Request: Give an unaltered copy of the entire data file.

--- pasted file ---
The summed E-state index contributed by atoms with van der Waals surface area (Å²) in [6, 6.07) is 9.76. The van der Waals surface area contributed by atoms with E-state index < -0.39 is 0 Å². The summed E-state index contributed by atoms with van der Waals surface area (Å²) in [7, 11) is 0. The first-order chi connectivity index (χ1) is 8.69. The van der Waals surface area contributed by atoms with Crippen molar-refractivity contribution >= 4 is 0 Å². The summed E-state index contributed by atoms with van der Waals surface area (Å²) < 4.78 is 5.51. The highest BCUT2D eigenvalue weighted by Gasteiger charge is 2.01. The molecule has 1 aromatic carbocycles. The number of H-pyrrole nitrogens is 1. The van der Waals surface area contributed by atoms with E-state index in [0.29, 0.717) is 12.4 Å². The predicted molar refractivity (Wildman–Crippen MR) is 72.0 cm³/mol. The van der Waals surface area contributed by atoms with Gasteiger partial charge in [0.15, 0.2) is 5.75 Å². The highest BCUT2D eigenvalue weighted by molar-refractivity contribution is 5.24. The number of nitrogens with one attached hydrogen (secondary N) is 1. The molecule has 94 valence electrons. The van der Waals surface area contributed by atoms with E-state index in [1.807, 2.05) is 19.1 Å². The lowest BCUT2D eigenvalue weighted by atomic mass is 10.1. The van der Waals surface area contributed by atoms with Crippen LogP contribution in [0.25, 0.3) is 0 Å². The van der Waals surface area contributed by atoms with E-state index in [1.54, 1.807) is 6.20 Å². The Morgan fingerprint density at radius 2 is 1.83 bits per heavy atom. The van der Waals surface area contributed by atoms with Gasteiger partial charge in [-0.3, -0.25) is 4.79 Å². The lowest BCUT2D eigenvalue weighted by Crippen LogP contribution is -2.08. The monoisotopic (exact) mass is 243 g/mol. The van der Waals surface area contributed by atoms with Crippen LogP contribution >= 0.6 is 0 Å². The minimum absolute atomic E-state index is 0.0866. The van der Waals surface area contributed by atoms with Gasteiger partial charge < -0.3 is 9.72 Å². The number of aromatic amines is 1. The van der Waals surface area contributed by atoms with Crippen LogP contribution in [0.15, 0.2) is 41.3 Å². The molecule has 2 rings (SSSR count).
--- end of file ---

The summed E-state index contributed by atoms with van der Waals surface area (Å²) in [6, 6.07) is 9.76. The van der Waals surface area contributed by atoms with E-state index < -0.39 is 0 Å². The summed E-state index contributed by atoms with van der Waals surface area (Å²) in [7, 11) is 0. The first-order chi connectivity index (χ1) is 8.69. The van der Waals surface area contributed by atoms with Crippen molar-refractivity contribution >= 4 is 0 Å². The summed E-state index contributed by atoms with van der Waals surface area (Å²) < 4.78 is 5.51. The highest BCUT2D eigenvalue weighted by Gasteiger charge is 2.01. The molecule has 1 aromatic carbocycles. The number of H-pyrrole nitrogens is 1. The van der Waals surface area contributed by atoms with E-state index in [0.29, 0.717) is 12.4 Å². The predicted molar refractivity (Wildman–Crippen MR) is 72.0 cm³/mol. The van der Waals surface area contributed by atoms with Gasteiger partial charge in [0.15, 0.2) is 5.75 Å². The highest BCUT2D eigenvalue weighted by molar-refractivity contribution is 5.24. The number of nitrogens with one attached hydrogen (secondary N) is 1. The molecule has 94 valence electrons. The van der Waals surface area contributed by atoms with E-state index in [1.807, 2.05) is 19.1 Å². The lowest BCUT2D eigenvalue weighted by atomic mass is 10.1. The van der Waals surface area contributed by atoms with Crippen LogP contribution in [0.25, 0.3) is 0 Å². The van der Waals surface area contributed by atoms with E-state index in [1.54, 1.807) is 6.20 Å². The Morgan fingerprint density at radius 2 is 1.83 bits per heavy atom. The van der Waals surface area contributed by atoms with Gasteiger partial charge in [-0.3, -0.25) is 4.79 Å². The lowest BCUT2D eigenvalue weighted by Crippen LogP contribution is -2.08. The monoisotopic (exact) mass is 243 g/mol. The van der Waals surface area contributed by atoms with Crippen LogP contribution >= 0.6 is 0 Å². The minimum absolute atomic E-state index is 0.0866. The van der Waals surface area contributed by atoms with Gasteiger partial charge < -0.3 is 9.72 Å². The number of aromatic amines is 1. The van der Waals surface area contributed by atoms with Crippen LogP contribution in [0.15, 0.2) is 41.3 Å². The molecule has 2 rings (SSSR count).